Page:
Advertisement
Browse Subject Areas
?

Click through the PLOS taxonomy to find articles in your field.

For more information about PLOS Subject Areas, click here.

  • Loading metrics

Effects of Cationic Polyacrylamide Characteristics on Sewage Sludge Dewatering and Moisture Evaporation

  • Jun Zhou ,

    Contributed equally to this work with: Jun Zhou, Fenwu Liu

    Affiliation College of Biotechnology and Pharmaceutical Engineering, Nanjing Tech University, Nanjing, China

  • Fenwu Liu ,

    Contributed equally to this work with: Jun Zhou, Fenwu Liu

    lfwlfw2008@163.com

    Affiliation Environmental Engineering Laboratory, College of Resource and Environment, Shanxi Agricultural University, Taigu, China

  • Chengyi Pan

    Affiliation Environmental Engineering Laboratory, College of Resource and Environment, Shanxi Agricultural University, Taigu, China

Effects of Cationic Polyacrylamide Characteristics on Sewage Sludge Dewatering and Moisture Evaporation

  • Jun Zhou, 
  • Fenwu Liu, 
  • Chengyi Pan
PLOS
x

Abstract

The effects of the molecular weight (MW) and charge density (CD) of cationic polyacrylamide (CPAM) on sludge dewatering and moisture evaporation were investigated in this study. Results indicated that in sludge conditioning, the optimum dosages were 10, 6, 6, 4, and 4 mg g−1 CPAM with 5 million MW and 20% CD, 5 million MW and 40% CD, 3 million MW and 40% CD, 8 million MW and 40% CD, and 5 million MW and 60% CD, respectively. The optimum dosage of CPAM was negatively correlated with its CD or MW if the CD or MW of CPAM was above 20% or 5 million. In the centrifugal dewatering of sludge, the moisture content in the conditioned sludge gradually decreased with the extension of centrifugation time, and the economical centrifugal force was 400×g. The moisture evaporation rates of the conditioned sludge were closely related to sludge dewaterability, which was in turn significantly correlated either positively with the solid content of sludge particles that were >2 mm in size or negatively with that of particles measuring 1 mm to 2 mm in diameter. During treatment, sludge moisture content was reduced from 80% to 20% by evaporation, and the moisture evaporation rates were 1.35, 1.49, 1.62, and 2.24 times faster in the sludge conditioned using 4 mg g−1 CPAM with 5 million MW and 60% CD than in the sludge conditioned using 4 mg g−1 CPAM with 8 million MW and 40% CD, 6 mg g−1 CPAM with 5 million MW and 40% CD, 6 mg g−1 CPAM with 3 million MW and 40% CD, and 10 mg g−1 CPAM with 5 million MW and 20% CD, respectively. Hence, the CPAM with 5 million MW and 60% CD was ideal for sludge dewatering.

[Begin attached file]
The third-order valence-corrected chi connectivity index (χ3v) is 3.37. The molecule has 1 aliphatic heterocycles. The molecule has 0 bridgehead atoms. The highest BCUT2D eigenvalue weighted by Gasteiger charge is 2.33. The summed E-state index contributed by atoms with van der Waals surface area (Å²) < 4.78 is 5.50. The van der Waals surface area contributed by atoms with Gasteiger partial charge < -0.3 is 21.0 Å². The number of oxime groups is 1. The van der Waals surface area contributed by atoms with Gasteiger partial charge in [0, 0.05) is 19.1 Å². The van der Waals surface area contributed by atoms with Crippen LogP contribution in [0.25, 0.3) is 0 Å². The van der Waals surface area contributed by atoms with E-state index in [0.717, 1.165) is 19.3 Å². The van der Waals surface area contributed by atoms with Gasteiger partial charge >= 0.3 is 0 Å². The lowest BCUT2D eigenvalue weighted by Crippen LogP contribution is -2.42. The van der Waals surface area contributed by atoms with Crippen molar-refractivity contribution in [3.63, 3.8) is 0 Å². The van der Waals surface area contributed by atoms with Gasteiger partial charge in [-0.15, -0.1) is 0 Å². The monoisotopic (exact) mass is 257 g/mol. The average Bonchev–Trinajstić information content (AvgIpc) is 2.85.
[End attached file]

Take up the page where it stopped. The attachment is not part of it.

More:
Introduction

Currently, the amount of wastewater treated by wastewater treatment plants in China exceeds 125,000,000 m3 per day. As a result, approximately 6,000,000 dry tons of sewage sludge is generated each year [1]. This amount increases substantially with the development of wastewater treatment facilities. Thus, proper avenues of sewage sludge disposal must be developed urgently [2][3]. The maximum moisture content in sewage sludge often reaches ∼99% after secondary sedimentation and 95% to 98% after thickening in wastewater treatment plants [4][5]. This high moisture content is a major issue in sludge disposal because it increases transport and storage costs, decreases energy efficiency during incineration, requires increased amounts of supplemental bulking agents during composting, and increases leachate concentrations in sludge landfill [6][7]. Therefore, the reduction of the moisture content in sludge by either dewatering or evaporation is a critical issue in sludge disposal.